Containers and microservices complicate cloud-native security

http://www.theserverside.com/feature/Containers-and-microservices-complicate-cloud-native-security?utm_campaign=Black%20Duck%20Press&utm_content=60709505&utm_medium=social&utm_source=facebook

Developing applications with microservices and containers may be a modern approach to software design, but traditional software flaws still remain a problem when addressing cloud-native security.

When you think about microservices-architected, there’s a wide range of, I guess you could say opinions, about what that means. 

In this age of DevOps and cloud-native development, the software stack is more complex than ever, and when code is distrusted across a multitude of microservices and layered upon multiple virtual machines (VMs) and Docker containers, security holes can be difficult to identify. “The complexity of the application is a major challenge to any development staff,” 

Minimally built container can be far more secure than a full-blown VM. Container orchestration tools are making it easier than ever to enforce cloud-native security by rolling out updates to each Docker instance.

1 Comment

  1. Tomi Engdahl says:

    Why serverless computing makes Linux more relevant than ever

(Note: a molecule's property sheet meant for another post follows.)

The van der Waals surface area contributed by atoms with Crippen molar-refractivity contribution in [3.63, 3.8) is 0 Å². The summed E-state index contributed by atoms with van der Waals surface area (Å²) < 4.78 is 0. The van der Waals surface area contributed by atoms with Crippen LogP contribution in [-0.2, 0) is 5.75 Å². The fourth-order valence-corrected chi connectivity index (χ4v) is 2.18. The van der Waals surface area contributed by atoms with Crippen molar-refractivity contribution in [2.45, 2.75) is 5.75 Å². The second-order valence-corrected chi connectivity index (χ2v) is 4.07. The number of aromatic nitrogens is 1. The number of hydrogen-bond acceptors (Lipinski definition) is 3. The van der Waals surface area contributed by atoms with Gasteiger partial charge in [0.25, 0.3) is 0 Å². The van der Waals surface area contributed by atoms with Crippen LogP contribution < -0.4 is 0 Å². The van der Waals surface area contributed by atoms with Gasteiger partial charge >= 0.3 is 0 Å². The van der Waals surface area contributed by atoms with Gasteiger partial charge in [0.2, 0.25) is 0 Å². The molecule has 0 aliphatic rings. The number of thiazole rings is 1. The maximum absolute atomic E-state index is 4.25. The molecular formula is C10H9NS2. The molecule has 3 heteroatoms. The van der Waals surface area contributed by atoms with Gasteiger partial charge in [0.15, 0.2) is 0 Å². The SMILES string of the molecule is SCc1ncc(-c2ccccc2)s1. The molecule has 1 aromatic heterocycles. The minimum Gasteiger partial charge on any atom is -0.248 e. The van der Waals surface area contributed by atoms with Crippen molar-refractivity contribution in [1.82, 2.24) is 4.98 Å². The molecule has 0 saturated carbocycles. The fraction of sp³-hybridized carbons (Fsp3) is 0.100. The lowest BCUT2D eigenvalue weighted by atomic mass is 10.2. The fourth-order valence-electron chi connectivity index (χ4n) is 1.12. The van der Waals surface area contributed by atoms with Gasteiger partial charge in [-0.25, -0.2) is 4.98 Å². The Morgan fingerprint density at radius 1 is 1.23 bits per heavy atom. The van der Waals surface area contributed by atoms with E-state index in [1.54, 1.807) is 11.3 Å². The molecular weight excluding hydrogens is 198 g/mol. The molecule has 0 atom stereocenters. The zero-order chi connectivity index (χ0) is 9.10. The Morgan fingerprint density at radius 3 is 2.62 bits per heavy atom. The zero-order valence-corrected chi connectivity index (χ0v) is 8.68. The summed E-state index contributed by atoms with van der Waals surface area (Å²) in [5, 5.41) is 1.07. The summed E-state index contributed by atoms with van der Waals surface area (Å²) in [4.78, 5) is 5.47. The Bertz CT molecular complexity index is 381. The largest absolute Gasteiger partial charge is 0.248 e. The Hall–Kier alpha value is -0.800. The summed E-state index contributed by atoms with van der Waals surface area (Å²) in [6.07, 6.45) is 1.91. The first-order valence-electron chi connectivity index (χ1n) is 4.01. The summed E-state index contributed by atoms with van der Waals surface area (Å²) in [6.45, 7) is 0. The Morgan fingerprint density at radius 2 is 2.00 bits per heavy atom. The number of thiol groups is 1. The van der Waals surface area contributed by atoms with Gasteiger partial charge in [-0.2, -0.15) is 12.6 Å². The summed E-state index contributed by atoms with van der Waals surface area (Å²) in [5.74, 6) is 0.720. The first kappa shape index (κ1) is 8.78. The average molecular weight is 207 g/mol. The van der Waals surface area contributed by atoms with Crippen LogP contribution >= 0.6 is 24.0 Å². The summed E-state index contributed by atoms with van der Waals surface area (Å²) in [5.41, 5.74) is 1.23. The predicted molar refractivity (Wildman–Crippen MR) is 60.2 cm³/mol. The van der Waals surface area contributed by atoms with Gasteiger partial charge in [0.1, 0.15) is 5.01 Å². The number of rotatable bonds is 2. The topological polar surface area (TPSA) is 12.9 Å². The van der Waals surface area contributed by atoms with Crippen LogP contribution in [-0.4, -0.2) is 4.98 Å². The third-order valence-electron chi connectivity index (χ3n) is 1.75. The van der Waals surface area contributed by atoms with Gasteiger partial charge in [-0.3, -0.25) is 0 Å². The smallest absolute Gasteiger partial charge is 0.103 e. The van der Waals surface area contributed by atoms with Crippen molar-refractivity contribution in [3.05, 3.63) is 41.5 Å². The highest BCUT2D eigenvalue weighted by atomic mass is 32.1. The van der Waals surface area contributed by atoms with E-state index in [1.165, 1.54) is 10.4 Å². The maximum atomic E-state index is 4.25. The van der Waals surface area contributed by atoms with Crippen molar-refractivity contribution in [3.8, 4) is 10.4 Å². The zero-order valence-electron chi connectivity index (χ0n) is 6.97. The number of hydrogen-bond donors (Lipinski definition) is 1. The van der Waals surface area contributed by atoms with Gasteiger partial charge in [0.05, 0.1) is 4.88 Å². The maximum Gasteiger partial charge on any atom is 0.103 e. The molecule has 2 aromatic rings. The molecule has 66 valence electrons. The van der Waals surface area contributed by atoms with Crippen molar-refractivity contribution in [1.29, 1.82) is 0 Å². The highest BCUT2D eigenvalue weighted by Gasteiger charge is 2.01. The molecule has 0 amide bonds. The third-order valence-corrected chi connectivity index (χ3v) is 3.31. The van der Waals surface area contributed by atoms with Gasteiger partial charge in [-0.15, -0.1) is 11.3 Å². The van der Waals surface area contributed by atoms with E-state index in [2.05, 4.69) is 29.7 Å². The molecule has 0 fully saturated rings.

https://www.techrepublic.com/article/why-serverless-computing-makes-linux-more-relevant-than-ever/

    As developers focus more on functions than underlying infrastructure, that infrastructure remains more important than ever before

    Despite the rise of cloud computing, containers, and a zillion other things that superficially seem destined to pulverize the operating system, Linux (and Windows) keep chugging away. In fact, if anything, the OS has become more relevant than ever. How did this happen?

    Everything about the cloud seems like it should be a major downer for the OS. Most recently, serverless computing has gained momentum, with developers increasingly fixated on their application code without much thought to underlying operating systems.

    And yet…even in serverless land the OS remains critical, in large part because no enterprises are 100% invested in any one public cloud, not to mention the reality that all enterprises of any scale have acres of legacy infrastructure sitting around.

    Reply

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